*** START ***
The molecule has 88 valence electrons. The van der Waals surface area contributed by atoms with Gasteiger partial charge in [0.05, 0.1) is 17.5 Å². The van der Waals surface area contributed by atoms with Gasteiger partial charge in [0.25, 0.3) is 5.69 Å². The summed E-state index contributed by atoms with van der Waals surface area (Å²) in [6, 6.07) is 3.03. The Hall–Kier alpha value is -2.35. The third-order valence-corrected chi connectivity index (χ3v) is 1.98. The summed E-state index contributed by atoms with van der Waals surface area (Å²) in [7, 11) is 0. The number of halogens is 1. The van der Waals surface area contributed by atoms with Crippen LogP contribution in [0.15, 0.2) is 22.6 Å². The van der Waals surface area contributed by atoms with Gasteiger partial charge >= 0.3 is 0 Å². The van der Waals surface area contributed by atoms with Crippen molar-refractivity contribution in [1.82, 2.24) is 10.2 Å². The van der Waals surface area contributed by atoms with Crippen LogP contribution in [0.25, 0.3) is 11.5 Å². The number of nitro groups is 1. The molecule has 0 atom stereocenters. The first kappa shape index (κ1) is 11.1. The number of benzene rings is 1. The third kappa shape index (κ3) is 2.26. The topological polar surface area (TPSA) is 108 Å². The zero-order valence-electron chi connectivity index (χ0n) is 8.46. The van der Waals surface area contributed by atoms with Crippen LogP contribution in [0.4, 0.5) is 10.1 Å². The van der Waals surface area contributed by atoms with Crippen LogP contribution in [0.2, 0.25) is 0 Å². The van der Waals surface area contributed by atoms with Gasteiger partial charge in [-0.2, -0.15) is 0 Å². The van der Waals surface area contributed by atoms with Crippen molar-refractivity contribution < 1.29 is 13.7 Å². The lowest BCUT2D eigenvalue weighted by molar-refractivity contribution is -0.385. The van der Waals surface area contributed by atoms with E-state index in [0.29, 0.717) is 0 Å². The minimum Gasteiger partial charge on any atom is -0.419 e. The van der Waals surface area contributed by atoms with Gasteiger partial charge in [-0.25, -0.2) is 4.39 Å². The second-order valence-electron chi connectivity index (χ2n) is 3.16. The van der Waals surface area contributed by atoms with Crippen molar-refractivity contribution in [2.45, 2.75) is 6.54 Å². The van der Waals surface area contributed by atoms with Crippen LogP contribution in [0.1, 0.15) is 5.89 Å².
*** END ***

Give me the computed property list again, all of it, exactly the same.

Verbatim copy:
The molecule has 88 valence electrons. The van der Waals surface area contributed by atoms with Gasteiger partial charge in [0.05, 0.1) is 17.5 Å². The van der Waals surface area contributed by atoms with Gasteiger partial charge in [0.25, 0.3) is 5.69 Å². The summed E-state index contributed by atoms with van der Waals surface area (Å²) in [6, 6.07) is 3.03. The Hall–Kier alpha value is -2.35. The third-order valence-corrected chi connectivity index (χ3v) is 1.98. The summed E-state index contributed by atoms with van der Waals surface area (Å²) in [7, 11) is 0. The number of halogens is 1. The van der Waals surface area contributed by atoms with Crippen LogP contribution in [0.15, 0.2) is 22.6 Å². The van der Waals surface area contributed by atoms with Gasteiger partial charge >= 0.3 is 0 Å². The van der Waals surface area contributed by atoms with Crippen molar-refractivity contribution in [1.82, 2.24) is 10.2 Å². The van der Waals surface area contributed by atoms with Crippen LogP contribution in [0.25, 0.3) is 11.5 Å². The number of nitro groups is 1. The molecule has 0 atom stereocenters. The first kappa shape index (κ1) is 11.1. The number of benzene rings is 1. The third kappa shape index (κ3) is 2.26. The topological polar surface area (TPSA) is 108 Å². The zero-order valence-electron chi connectivity index (χ0n) is 8.46. The van der Waals surface area contributed by atoms with Crippen LogP contribution in [0.4, 0.5) is 10.1 Å². The van der Waals surface area contributed by atoms with Crippen LogP contribution in [0.2, 0.25) is 0 Å². The van der Waals surface area contributed by atoms with Gasteiger partial charge in [-0.2, -0.15) is 0 Å². The van der Waals surface area contributed by atoms with Crippen molar-refractivity contribution < 1.29 is 13.7 Å². The lowest BCUT2D eigenvalue weighted by molar-refractivity contribution is -0.385. The van der Waals surface area contributed by atoms with E-state index in [0.29, 0.717) is 0 Å². The minimum Gasteiger partial charge on any atom is -0.419 e. The van der Waals surface area contributed by atoms with Gasteiger partial charge in [-0.25, -0.2) is 4.39 Å². The second-order valence-electron chi connectivity index (χ2n) is 3.16. The van der Waals surface area contributed by atoms with Crippen molar-refractivity contribution in [2.45, 2.75) is 6.54 Å². The van der Waals surface area contributed by atoms with Crippen LogP contribution in [0.1, 0.15) is 5.89 Å².